Protecting Wilderness and National Parks

Costume and Equipment

Role of Myles Dunphy

For overnight recreational bushwalking to be possible, it was necessary to develop light weight gear. 

The October 1914 walk down the Kowmung River valley was instrumental to art of recreational bushwalking because Myles Dunphy developed two articles of lightweight gear for the trip. The 'dungal' swag (see plan on right) and a waterproof cotton tent made from japara, a finely woven cotton cloth manufactured in India.

Once plans for basic bushwalking gear were produced by Myles, it was inevitable that recreational bushwalking would become popular.

Sydney's residents are spoilt with scenic bushland, much of it accessible by public transport. Basic lightweight equipment was the catalyst that enabled the community to explore and enjoy their local environment. For some it was a trip to what was then National Park, for others it was the wild expanse of the Blue Mountains.

Role of Paddy Pallin

Swag

By 1930 several bushwalking clubs had become established, and Paddy Pallin recognised the growing needs of these walkers. He commenced making high quality bushwalking equipment and soon people realised that bushwalking was a cheap and enjoyable activity.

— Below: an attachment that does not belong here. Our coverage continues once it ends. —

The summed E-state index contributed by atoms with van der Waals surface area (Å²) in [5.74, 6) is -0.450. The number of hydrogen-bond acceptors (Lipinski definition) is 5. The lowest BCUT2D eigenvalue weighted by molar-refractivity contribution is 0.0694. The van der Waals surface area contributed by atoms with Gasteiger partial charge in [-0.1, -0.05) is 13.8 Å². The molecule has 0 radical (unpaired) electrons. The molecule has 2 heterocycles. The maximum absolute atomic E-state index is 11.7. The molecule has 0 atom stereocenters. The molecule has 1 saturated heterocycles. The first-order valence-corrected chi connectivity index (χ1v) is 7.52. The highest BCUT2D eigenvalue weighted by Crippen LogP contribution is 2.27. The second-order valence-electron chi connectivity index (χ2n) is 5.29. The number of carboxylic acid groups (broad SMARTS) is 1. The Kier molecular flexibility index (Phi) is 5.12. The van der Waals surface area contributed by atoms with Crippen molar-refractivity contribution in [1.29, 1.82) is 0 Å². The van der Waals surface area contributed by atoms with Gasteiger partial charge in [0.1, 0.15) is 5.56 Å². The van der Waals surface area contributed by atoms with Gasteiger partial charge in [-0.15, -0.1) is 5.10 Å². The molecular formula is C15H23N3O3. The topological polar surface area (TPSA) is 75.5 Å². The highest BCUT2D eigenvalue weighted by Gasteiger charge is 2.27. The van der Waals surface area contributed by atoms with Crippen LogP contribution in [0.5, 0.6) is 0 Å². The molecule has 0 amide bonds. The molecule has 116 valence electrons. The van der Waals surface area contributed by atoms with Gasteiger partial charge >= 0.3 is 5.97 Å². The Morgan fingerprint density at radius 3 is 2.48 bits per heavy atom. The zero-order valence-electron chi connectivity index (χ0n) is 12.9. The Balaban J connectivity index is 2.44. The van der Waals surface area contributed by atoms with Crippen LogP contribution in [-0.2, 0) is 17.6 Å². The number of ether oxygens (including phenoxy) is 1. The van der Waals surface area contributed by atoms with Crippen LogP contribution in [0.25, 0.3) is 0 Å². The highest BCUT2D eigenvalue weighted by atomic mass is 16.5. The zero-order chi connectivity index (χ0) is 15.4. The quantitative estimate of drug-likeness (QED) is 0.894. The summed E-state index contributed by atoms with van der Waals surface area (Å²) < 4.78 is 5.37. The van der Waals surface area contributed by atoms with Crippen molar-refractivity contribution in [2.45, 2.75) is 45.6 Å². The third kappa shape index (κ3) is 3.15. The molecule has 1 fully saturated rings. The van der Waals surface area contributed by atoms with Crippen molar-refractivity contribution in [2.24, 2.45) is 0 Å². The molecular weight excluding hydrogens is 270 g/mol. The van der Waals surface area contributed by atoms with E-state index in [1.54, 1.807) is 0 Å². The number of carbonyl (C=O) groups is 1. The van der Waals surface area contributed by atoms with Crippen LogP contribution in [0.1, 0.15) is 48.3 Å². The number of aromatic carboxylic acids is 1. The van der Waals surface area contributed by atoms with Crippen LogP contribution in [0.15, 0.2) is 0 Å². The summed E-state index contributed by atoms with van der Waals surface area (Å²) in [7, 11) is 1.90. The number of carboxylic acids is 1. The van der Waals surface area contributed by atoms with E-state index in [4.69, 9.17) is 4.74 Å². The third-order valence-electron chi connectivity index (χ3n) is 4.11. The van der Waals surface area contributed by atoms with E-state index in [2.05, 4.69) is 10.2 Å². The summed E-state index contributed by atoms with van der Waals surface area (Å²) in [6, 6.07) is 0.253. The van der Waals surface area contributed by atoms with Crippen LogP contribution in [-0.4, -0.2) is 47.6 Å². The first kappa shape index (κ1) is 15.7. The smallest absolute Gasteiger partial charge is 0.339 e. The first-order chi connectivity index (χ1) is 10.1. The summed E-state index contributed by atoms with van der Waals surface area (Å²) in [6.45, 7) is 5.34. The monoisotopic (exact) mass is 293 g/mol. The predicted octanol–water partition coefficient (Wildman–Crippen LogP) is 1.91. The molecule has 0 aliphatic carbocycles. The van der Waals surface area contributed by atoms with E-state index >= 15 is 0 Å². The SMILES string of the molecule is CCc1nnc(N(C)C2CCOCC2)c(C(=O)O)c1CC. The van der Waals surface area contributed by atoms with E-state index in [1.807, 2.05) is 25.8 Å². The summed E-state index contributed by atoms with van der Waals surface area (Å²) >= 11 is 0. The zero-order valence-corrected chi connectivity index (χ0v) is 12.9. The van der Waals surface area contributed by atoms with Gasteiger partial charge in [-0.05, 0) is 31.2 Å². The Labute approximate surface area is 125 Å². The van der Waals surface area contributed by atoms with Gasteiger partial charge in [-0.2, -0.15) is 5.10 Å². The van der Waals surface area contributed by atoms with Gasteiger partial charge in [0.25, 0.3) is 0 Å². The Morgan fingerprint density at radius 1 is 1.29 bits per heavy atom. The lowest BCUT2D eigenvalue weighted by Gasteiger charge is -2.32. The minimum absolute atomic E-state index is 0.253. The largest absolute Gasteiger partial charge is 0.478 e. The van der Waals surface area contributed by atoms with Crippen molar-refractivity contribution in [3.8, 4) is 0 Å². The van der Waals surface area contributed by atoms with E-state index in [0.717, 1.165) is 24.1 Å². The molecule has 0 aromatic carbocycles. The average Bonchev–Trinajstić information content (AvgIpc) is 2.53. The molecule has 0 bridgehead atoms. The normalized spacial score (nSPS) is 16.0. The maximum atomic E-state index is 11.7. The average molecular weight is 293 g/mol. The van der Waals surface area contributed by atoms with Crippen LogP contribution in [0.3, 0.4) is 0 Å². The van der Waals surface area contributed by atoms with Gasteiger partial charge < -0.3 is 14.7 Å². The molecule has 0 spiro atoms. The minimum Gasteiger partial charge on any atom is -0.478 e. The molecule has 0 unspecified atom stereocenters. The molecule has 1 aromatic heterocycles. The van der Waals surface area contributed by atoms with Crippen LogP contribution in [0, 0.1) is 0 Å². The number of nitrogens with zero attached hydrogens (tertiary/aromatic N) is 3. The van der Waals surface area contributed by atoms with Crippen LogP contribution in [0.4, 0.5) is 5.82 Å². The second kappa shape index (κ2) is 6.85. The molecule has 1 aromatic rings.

In 1933 Pallin wrote and published the book Bushwalking and Camping which he sold in his stores (the book is still being published today and is in its 14th edition). Bushwalking became extremely popular during the interwar years and 'Paddy-made' gear was synonymous with serious bushwalking.

Rather than demand creating supply, Paddy's gear created demand! If fact modern gear manufacturers have only recently rediscovered two things of primary concern to the serious bushwalker - good gear is light-weight and water proof. The days of the 3.5 kilogram backpack are perhaps numbered.

A gallery of historical camping equipment.